“Art of Training” — Training Philosophy

ART OF TRAINING — Philosophy, Strategy, Design and Implementation

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HOW TO IMPART TRAINING
Musings of a Veteran Trainer
By
VIKRAM KARVE

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Training Strategy is the sine qua non for the efficacy of a Training Programme.

In fact — Training Strategy is the basis for Training Design and Implementation.

That is why — the first thing I used to do before designing a training programme — was to reflect, explore, consider, analyse and decide as to which Training Philosophy is relevant to the context in the particular Training Need and Environment.

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TRAINING PHILOSOPHY

There are 3 Basic Training Philosophies:

1. Confucian Training Philosophy

2. Zen Training Philosophy

3. On-the-job Training Philosophy

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You must formulate your Training Strategy as per your Training Philosophy.

Thus — Training Philosophy is the foundation — the core — of the “Art of Training”.

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CONFUCIAN TRAINING PHILOSOPHY

The Objective of Confucian Training Philosophy is:

The Aim of Training is to Qualify the Trainee for a more Important Job.

In other words — Training is inextricably linked with Career Advancement.

Most Military Training Courses are based on the Confucian Training Philosophy.

Since Confucian Type Training is primarily for promotion — if the training is not followed by promotion or career advancement quickly enough — non-realization of expectations may create frustration and resentment in the trainee.

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ZEN TRAINING PHILOSOPHY

The Objective of Zen Training Philosophy is:

The purpose of training is continuous improvement in performance.

The emphasis here is on “continuous improvement”.

The Aim of Training is to improve the Present Performance of the Trainee — by focusing on excellence in work and self-development.

Zen Type training aims at strengthening the inner urge and enhancing requisite skills for work-excellence and job-satisfaction — without the trainee expecting any tangible material reward or career advancement due to the training.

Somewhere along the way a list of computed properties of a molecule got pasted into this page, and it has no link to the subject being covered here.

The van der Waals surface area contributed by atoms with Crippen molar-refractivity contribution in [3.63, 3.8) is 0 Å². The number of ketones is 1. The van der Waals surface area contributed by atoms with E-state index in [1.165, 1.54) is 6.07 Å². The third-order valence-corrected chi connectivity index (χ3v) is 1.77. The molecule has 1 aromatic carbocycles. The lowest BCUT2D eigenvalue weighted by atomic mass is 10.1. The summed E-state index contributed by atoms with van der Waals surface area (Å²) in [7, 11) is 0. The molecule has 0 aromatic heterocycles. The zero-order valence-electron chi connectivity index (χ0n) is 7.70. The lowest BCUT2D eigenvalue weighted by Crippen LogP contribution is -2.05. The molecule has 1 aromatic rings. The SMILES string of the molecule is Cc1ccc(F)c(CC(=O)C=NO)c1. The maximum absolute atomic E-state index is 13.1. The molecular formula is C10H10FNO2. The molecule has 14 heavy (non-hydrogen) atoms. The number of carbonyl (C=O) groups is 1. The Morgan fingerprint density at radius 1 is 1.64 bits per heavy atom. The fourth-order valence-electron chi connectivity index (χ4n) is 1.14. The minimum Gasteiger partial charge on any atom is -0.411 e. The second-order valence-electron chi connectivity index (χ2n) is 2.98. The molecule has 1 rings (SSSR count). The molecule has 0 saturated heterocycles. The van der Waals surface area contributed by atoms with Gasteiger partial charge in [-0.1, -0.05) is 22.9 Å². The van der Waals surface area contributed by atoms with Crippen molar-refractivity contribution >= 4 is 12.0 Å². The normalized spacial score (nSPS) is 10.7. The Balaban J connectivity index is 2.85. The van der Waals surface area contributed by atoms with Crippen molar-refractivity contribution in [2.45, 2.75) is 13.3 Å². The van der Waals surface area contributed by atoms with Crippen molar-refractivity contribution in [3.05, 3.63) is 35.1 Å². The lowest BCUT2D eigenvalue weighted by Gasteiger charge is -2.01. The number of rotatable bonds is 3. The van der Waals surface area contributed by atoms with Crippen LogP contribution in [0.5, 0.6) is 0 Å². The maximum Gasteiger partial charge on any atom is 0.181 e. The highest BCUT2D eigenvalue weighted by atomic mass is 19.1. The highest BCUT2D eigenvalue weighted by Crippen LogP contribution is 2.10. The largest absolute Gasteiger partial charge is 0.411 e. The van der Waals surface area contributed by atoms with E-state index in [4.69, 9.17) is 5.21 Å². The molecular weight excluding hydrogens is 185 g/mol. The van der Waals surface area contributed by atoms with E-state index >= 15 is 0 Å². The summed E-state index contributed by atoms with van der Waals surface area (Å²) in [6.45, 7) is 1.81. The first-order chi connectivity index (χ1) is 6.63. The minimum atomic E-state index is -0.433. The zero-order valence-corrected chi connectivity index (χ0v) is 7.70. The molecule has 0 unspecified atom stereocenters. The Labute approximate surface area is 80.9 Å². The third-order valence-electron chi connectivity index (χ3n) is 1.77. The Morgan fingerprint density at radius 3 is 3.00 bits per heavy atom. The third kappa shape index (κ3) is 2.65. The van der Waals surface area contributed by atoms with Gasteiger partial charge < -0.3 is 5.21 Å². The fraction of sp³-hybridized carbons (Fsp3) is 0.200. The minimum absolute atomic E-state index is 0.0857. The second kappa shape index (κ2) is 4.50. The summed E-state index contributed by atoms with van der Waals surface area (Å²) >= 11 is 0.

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“ON THE JOB” TRAINING

And — of course — if you want to avoid a formal training programme altogether — there is always my favourite good old time-tested “On-The-Job Training” philosophy which is breathtaking in its simplicity:

“Entrust a man with responsibility — and then tell him to get on with the job…!”

It is called “On the Job Training” and it always works — you can take my word for it…!!!

The Navy believes in “On the Job Training” — and — during my Navy Days — I saw the efficacy of “On the Job Training” — especially on Ships.

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In my blog — I have posted a hilarious story on “On-The-Job Training”

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TRAINING versus EDUCATION

Hey — Dear Reader — can you this please tell us the difference between Training and Education.

Is there a difference between “Training” and “Education”…?

The difference between Training and Education is explained below.

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In my opinion — the difference between Training and Education is as follows:

1. The Aim of Training is to develop the required Skills in the Trainee

2. The Aim of Education is to enhance the Knowledge of the Student

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In a nutshell:

“Training” pertains to “skill” development

“Education” pertains to “knowledge” enhancement